The numbers are even more sobering when compared among only the 34 OECD (Organization for Economic Cooperation and Development) countries. The United States ranked 26th in math — trailing nations such as Slovakia, Portugal and Russia. (Ironically, most Americans can’t find Slovakia on a map.) American high school students dropped to 21st in science (from 17th in 2009) and slipped to 17th in reading (from 14th in 2009).
We have great schools and teachers and smart children, and we're spending gazillions of dollars on public, private and college educations. These numbers are really depressing. Where are we going wrong here?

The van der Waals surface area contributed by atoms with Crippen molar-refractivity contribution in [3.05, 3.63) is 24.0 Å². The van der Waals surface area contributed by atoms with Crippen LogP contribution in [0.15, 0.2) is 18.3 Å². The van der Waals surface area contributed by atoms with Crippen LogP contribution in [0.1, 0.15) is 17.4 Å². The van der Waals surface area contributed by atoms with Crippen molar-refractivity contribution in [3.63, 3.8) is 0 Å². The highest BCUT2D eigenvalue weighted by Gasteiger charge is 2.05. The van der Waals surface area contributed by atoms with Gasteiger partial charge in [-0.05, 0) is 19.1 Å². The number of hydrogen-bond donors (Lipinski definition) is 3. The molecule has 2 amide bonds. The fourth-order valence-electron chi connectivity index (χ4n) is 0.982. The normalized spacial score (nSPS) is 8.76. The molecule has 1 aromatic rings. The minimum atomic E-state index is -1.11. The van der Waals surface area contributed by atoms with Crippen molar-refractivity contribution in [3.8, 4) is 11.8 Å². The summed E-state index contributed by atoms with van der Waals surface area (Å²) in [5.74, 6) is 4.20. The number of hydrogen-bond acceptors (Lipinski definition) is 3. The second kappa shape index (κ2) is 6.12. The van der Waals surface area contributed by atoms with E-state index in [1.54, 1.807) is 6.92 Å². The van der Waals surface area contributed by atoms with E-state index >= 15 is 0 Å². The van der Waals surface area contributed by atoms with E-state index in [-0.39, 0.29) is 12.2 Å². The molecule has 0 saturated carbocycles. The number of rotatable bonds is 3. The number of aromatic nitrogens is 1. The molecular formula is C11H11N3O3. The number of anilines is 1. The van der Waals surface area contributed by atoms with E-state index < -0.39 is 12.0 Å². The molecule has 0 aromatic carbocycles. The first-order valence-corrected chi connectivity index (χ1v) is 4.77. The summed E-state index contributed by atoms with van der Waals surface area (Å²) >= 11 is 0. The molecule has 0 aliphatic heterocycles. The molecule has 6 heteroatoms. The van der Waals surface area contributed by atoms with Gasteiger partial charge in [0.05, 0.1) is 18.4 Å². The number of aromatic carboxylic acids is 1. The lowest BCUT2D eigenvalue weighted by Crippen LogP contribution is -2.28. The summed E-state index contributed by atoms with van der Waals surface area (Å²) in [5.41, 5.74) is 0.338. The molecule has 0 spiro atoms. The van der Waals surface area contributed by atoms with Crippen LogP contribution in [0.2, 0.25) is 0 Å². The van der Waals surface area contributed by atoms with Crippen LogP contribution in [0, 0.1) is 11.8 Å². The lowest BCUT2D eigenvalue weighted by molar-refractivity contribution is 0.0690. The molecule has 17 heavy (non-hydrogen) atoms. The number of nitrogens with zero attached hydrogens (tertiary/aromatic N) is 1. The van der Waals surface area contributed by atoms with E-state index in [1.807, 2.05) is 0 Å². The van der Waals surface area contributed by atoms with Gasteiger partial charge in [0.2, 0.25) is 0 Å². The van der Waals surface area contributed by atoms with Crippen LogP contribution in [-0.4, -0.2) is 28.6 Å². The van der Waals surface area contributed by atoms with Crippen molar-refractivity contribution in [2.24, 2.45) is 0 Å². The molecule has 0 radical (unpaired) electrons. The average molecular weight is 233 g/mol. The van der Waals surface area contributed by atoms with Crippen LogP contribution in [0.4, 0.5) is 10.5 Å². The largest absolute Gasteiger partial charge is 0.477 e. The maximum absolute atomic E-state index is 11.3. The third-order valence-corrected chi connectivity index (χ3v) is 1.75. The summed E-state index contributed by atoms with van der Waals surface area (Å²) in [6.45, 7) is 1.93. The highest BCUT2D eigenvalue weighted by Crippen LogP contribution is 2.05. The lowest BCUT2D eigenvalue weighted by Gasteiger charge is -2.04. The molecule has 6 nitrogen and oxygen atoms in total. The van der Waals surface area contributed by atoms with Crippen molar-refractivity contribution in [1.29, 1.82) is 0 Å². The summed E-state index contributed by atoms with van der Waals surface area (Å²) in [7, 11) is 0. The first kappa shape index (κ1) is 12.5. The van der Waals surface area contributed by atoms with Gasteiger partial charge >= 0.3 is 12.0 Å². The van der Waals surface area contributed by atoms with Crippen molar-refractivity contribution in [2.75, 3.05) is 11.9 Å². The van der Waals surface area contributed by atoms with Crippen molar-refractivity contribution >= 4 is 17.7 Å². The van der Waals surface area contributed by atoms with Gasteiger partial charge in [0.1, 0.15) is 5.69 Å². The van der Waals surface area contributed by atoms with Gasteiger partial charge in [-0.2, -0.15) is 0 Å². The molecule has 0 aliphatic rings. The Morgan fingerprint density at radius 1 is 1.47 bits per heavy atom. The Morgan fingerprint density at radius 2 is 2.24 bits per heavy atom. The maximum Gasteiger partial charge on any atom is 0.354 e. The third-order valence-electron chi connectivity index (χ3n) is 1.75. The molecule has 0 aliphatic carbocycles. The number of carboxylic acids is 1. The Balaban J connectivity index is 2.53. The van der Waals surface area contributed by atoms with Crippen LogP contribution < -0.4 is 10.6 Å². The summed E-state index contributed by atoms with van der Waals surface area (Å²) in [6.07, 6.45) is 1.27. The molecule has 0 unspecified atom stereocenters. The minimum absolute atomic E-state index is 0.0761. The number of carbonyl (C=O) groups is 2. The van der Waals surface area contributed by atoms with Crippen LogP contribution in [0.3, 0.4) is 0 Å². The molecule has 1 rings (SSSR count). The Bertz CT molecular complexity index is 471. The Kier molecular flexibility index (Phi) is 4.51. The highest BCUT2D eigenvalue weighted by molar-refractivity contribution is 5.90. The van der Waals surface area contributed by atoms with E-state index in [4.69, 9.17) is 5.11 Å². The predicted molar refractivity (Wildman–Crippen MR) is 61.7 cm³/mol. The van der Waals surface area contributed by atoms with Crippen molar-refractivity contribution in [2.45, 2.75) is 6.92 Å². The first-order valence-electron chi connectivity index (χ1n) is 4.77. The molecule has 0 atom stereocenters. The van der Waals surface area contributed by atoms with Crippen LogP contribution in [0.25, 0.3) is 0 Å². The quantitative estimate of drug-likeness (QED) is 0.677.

When we were a developing country, we spent a lot of money on infrastructure. We knew that we needed passable roads and bridges, decent water to drink, and some serious plumbing to continue progressing from the little farm country we started. But today, our infrastructure is literally crumbling.
Once every four years, America’s civil engineers provide a comprehensive assessment of the nation’s major infrastructure categories in ASCE’s Report Card for America’s Infrastructure (Report Card). Using simple A-F report card, an Advisory Council of ASCE members assigns grades for categories including aviation, bridges, dams, drinking water, energy, hazardous waste, inland waterways, levees, ports, public parks and recreation, railways, roads, schools, solid waste, transit and wastewater.***